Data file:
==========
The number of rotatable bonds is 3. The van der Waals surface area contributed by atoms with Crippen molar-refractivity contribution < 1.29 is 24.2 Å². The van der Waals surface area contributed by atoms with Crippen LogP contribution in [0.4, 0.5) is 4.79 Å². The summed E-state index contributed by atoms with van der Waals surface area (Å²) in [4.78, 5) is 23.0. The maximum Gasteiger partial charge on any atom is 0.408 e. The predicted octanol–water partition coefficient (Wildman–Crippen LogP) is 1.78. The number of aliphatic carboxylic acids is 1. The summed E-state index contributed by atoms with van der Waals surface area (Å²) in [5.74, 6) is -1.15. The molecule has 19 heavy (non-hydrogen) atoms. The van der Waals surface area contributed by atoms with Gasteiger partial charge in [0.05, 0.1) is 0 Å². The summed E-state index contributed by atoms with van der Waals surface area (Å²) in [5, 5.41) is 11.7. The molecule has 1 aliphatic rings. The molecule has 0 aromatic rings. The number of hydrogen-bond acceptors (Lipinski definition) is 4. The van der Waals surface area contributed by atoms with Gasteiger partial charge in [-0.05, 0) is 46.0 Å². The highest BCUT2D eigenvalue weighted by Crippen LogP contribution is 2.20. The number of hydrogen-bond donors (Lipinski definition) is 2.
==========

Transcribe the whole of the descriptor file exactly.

The number of rotatable bonds is 3. The van der Waals surface area contributed by atoms with Crippen molar-refractivity contribution < 1.29 is 24.2 Å². The van der Waals surface area contributed by atoms with Crippen LogP contribution in [0.4, 0.5) is 4.79 Å². The summed E-state index contributed by atoms with van der Waals surface area (Å²) in [4.78, 5) is 23.0. The maximum Gasteiger partial charge on any atom is 0.408 e. The predicted octanol–water partition coefficient (Wildman–Crippen LogP) is 1.78. The number of aliphatic carboxylic acids is 1. The summed E-state index contributed by atoms with van der Waals surface area (Å²) in [5.74, 6) is -1.15. The molecule has 19 heavy (non-hydrogen) atoms. The van der Waals surface area contributed by atoms with Gasteiger partial charge in [0.05, 0.1) is 0 Å². The summed E-state index contributed by atoms with van der Waals surface area (Å²) in [5, 5.41) is 11.7. The molecule has 1 aliphatic rings. The molecule has 0 aromatic rings. The number of hydrogen-bond acceptors (Lipinski definition) is 4. The van der Waals surface area contributed by atoms with Gasteiger partial charge in [-0.05, 0) is 46.0 Å². The highest BCUT2D eigenvalue weighted by Crippen LogP contribution is 2.20. The number of hydrogen-bond donors (Lipinski definition) is 2.